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  1. #1
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    Windows 10 and XP Mode

    Because of all the 'negative vibes' on the Internet regarding Win 10 I have avoided upgrading. However, if I DO decide to upgrade, does anyone know if an XP Mode VPN can be created in Win 10? I have a few 'old favourites' in XP which I still use today in my Win 7 pro machine. Many thanks

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    No. XP mode was a special VM created for Win7 Pro, Enterprise or Ultimate only. You may be able to find information on the internet about using an XP mode VHD in Win10's Hyper-V. Note: this would be a license violation.

    If you have an old XP licenses available you could install it in Hyper-V.

    Joe

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    Silver Lounger RolandJS's Avatar
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    I wonder if buying Windows 7 Pro, making W10-W7 dual-booting computer, then VM'g XP Mode "inside of W7Pro" -- would all of that be ok?
    I do see one problem, any pre-XP software making a hard-ware call, might run right into a brick wall, inspite of compatability setting. Somebody lemmie know if I'm correct.
    "Take care of thy backups and thy restores shall take care of thee." Ben Franklin revisited.
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    Quote Originally Posted by RolandJS View Post
    I wonder if buying Windows 7 Pro, making W10-W7 dual-booting computer, then VM'g XP Mode "inside of W7Pro" -- would all of that be ok?
    If you could get that to work ... ok. I'd buy XP-Pro and run it in a virtual machine using VMWare Workstation 12 Player or VirtualBox. FAR more convenient.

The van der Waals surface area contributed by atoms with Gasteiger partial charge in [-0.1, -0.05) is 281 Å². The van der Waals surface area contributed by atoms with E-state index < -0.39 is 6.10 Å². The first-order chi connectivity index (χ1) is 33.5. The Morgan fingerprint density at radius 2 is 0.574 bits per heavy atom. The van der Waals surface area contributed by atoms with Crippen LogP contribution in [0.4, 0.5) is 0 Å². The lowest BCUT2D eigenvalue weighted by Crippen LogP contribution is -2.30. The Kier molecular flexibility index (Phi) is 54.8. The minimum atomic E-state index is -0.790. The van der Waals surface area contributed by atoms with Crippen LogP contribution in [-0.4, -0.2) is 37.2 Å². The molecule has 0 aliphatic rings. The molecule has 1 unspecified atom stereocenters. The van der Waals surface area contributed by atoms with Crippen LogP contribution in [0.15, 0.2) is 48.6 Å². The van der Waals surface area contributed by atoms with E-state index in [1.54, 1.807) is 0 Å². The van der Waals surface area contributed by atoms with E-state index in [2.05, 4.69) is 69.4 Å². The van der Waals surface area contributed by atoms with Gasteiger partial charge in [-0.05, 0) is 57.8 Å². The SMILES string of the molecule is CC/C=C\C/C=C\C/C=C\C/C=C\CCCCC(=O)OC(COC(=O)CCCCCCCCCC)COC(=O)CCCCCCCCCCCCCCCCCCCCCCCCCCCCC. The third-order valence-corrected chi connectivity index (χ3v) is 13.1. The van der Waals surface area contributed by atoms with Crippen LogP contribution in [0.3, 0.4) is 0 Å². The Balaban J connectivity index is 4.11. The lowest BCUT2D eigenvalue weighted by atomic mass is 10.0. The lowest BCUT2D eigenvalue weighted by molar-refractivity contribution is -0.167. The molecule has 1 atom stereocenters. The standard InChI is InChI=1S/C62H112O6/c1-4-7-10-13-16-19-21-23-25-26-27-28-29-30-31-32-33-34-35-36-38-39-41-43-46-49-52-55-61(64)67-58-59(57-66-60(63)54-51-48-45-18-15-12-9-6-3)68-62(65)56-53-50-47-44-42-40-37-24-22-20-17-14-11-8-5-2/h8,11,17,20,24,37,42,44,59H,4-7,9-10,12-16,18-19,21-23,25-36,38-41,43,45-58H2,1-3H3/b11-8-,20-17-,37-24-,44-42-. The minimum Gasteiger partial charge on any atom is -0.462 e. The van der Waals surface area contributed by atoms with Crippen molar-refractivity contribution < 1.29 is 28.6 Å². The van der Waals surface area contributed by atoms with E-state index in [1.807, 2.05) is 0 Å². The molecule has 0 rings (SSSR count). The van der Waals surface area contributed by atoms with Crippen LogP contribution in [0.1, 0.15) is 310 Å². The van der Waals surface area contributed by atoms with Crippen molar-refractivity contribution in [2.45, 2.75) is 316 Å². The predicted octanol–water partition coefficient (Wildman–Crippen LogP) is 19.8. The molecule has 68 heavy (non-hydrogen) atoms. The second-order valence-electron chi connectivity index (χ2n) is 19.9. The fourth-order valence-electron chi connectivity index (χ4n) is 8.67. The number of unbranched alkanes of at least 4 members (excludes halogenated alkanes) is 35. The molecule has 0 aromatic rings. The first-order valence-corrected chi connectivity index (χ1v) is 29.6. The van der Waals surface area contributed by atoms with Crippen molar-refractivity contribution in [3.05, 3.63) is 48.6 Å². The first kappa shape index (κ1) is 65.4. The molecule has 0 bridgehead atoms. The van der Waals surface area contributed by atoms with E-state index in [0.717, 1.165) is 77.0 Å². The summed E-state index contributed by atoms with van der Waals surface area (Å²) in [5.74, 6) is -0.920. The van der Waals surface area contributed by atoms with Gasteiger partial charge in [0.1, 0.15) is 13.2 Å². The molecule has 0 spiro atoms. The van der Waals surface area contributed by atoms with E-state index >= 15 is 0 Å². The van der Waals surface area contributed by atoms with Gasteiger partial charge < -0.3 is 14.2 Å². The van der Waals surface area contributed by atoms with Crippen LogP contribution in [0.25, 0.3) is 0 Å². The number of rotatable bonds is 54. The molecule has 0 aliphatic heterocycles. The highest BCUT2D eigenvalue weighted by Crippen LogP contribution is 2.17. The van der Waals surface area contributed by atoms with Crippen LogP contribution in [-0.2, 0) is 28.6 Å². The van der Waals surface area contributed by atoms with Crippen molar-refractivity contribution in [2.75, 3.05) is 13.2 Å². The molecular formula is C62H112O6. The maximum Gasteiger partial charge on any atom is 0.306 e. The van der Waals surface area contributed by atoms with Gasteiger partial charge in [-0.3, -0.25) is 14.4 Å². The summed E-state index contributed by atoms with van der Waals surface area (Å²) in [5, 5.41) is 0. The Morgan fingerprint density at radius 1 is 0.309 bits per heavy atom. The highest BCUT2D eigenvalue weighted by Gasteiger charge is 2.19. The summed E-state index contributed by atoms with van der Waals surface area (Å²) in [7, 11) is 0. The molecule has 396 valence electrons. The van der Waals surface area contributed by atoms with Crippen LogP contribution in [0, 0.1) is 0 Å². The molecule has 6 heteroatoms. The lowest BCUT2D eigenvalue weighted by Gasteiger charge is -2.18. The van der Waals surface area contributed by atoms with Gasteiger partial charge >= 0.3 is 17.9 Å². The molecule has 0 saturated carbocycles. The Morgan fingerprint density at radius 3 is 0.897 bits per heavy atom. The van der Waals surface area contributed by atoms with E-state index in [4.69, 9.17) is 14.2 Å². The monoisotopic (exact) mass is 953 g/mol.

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    You can run XP Pro in Hyper-V.

    Joe

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    Quote Originally Posted by gsmith-plm View Post
    Huh? That's supposed to be impossible. XP Mode is a special version of WinXP. I know I tried it and it failed miserably.
    I have always been under the impression the process is 2 files, installing XP Mode on Win7 allows using the special version of WinXP Pro and better.
    http://windows.microsoft.com/en-us/w...e-in-windows-7
    I have WinXP Mode available but having a separate WinXP computer haven't had a need or WinXP Mode yet.

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    I unapproved a series of posts above because they contain information on violating the EULA for Windows7 Pro & XP mode.

    Joe

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    Quote Originally Posted by JoeP517 View Post
    I unapproved a series of posts above because they contain information on violating the EULA for Windows7 Pro & XP mode.
    Hope this isn't out of line.

    VMWare does say you can convert XP Mode and there is even an option for it, but as far as I can tell it doesn't work. Even if it does, it turns out there is a caveat:
    There are limitations to using XP Mode in Workstation:
    --The XP mode virtual machine can only be run on a host that supports XP Mode natively.
    --Only one XP Mode virtual machine can run on the host at a time.
    IOW, you may be able to do it on a Win7 Pro computer but you can't move that to a Win10 machine.
    Graham Smith
    DataSmith, Delaware
    "For every expert there is an equal and opposite expert.", Arthur C. Clarke (1917 - 2008)

  9. #9
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    Well the ONLY thing getting XP Mode exported and able to run on Windows 10 can do is HELP with upgrades to Windows 10. At worst it's net neutral but if someone knows they can run a long established XP Mode VM on Win 10 there is a slight favoring toward going to Windows 10, though that may not actually count as the reason for many to upgrade from Windows 7. Unless there is something I missed in my analysis of course.

    Hopefully it's ok to post a link to the VMWare Converter Standalone? It's not related to any one form of VM, or indeed, the source doesn't have to be virtual at all and I think they are a company in good standing.

  10. #10
    Super Moderator Rick Corbett's Avatar
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    From Sysinternals on Technet: